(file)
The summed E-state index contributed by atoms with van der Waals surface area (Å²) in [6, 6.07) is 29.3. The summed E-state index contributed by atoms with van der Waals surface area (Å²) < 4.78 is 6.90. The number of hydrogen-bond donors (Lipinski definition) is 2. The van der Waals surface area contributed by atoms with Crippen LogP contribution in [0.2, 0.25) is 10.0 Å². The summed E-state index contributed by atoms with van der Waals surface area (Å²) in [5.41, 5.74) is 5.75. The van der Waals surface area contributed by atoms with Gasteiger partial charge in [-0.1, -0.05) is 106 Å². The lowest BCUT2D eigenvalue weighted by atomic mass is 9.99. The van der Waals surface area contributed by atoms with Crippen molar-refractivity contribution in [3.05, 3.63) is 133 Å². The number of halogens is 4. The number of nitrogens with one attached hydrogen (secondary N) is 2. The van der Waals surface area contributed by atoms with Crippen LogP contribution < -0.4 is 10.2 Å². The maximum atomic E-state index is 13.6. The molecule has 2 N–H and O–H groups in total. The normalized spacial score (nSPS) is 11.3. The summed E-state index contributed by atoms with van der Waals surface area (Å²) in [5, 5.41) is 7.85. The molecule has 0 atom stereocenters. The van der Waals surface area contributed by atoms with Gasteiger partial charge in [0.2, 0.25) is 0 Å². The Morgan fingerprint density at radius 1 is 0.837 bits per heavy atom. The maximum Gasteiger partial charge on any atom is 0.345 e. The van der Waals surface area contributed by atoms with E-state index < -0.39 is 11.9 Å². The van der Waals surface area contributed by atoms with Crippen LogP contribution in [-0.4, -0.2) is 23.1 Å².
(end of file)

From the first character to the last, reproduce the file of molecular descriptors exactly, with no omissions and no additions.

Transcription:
The summed E-state index contributed by atoms with van der Waals surface area (Å²) in [6, 6.07) is 29.3. The summed E-state index contributed by atoms with van der Waals surface area (Å²) < 4.78 is 6.90. The number of hydrogen-bond donors (Lipinski definition) is 2. The van der Waals surface area contributed by atoms with Crippen LogP contribution in [0.2, 0.25) is 10.0 Å². The summed E-state index contributed by atoms with van der Waals surface area (Å²) in [5.41, 5.74) is 5.75. The van der Waals surface area contributed by atoms with Gasteiger partial charge in [-0.1, -0.05) is 106 Å². The lowest BCUT2D eigenvalue weighted by atomic mass is 9.99. The van der Waals surface area contributed by atoms with Crippen molar-refractivity contribution in [3.05, 3.63) is 133 Å². The number of halogens is 4. The number of nitrogens with one attached hydrogen (secondary N) is 2. The van der Waals surface area contributed by atoms with Crippen LogP contribution < -0.4 is 10.2 Å². The maximum atomic E-state index is 13.6. The molecule has 2 N–H and O–H groups in total. The normalized spacial score (nSPS) is 11.3. The summed E-state index contributed by atoms with van der Waals surface area (Å²) in [5, 5.41) is 7.85. The molecule has 0 atom stereocenters. The van der Waals surface area contributed by atoms with Gasteiger partial charge in [0.2, 0.25) is 0 Å². The Morgan fingerprint density at radius 1 is 0.837 bits per heavy atom. The maximum Gasteiger partial charge on any atom is 0.345 e. The van der Waals surface area contributed by atoms with E-state index < -0.39 is 11.9 Å². The van der Waals surface area contributed by atoms with Crippen LogP contribution in [-0.4, -0.2) is 23.1 Å².